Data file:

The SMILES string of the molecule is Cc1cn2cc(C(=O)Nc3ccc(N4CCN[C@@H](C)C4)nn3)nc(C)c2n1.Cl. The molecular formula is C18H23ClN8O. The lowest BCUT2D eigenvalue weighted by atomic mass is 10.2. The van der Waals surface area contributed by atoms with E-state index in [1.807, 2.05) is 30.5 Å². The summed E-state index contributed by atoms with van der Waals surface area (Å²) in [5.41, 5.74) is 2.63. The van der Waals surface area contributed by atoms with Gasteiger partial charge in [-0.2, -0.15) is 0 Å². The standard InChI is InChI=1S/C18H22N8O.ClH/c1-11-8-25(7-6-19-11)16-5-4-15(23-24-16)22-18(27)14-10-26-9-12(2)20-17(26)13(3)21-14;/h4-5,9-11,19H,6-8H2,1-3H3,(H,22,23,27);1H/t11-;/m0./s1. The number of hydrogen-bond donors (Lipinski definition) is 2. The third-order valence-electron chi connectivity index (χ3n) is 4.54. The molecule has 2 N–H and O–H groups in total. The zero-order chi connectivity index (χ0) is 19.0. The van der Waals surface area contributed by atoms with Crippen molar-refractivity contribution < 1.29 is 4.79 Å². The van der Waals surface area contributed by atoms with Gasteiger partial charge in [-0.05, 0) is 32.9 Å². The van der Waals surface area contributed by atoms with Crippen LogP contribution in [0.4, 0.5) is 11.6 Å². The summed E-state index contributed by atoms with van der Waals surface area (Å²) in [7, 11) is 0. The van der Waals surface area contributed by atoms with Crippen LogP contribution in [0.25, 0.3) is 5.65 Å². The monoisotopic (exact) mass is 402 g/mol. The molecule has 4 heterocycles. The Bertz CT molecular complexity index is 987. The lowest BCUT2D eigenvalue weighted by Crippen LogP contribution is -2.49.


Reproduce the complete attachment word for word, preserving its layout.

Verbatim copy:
The SMILES string of the molecule is Cc1cn2cc(C(=O)Nc3ccc(N4CCN[C@@H](C)C4)nn3)nc(C)c2n1.Cl. The molecular formula is C18H23ClN8O. The lowest BCUT2D eigenvalue weighted by atomic mass is 10.2. The van der Waals surface area contributed by atoms with E-state index in [1.807, 2.05) is 30.5 Å². The summed E-state index contributed by atoms with van der Waals surface area (Å²) in [5.41, 5.74) is 2.63. The van der Waals surface area contributed by atoms with Gasteiger partial charge in [-0.2, -0.15) is 0 Å². The standard InChI is InChI=1S/C18H22N8O.ClH/c1-11-8-25(7-6-19-11)16-5-4-15(23-24-16)22-18(27)14-10-26-9-12(2)20-17(26)13(3)21-14;/h4-5,9-11,19H,6-8H2,1-3H3,(H,22,23,27);1H/t11-;/m0./s1. The number of hydrogen-bond donors (Lipinski definition) is 2. The third-order valence-electron chi connectivity index (χ3n) is 4.54. The molecule has 2 N–H and O–H groups in total. The zero-order chi connectivity index (χ0) is 19.0. The van der Waals surface area contributed by atoms with Crippen molar-refractivity contribution < 1.29 is 4.79 Å². The van der Waals surface area contributed by atoms with Gasteiger partial charge in [-0.05, 0) is 32.9 Å². The van der Waals surface area contributed by atoms with Crippen LogP contribution in [0.4, 0.5) is 11.6 Å². The summed E-state index contributed by atoms with van der Waals surface area (Å²) in [7, 11) is 0. The van der Waals surface area contributed by atoms with Crippen LogP contribution in [0.25, 0.3) is 5.65 Å². The monoisotopic (exact) mass is 402 g/mol. The molecule has 4 heterocycles. The Bertz CT molecular complexity index is 987. The lowest BCUT2D eigenvalue weighted by Crippen LogP contribution is -2.49.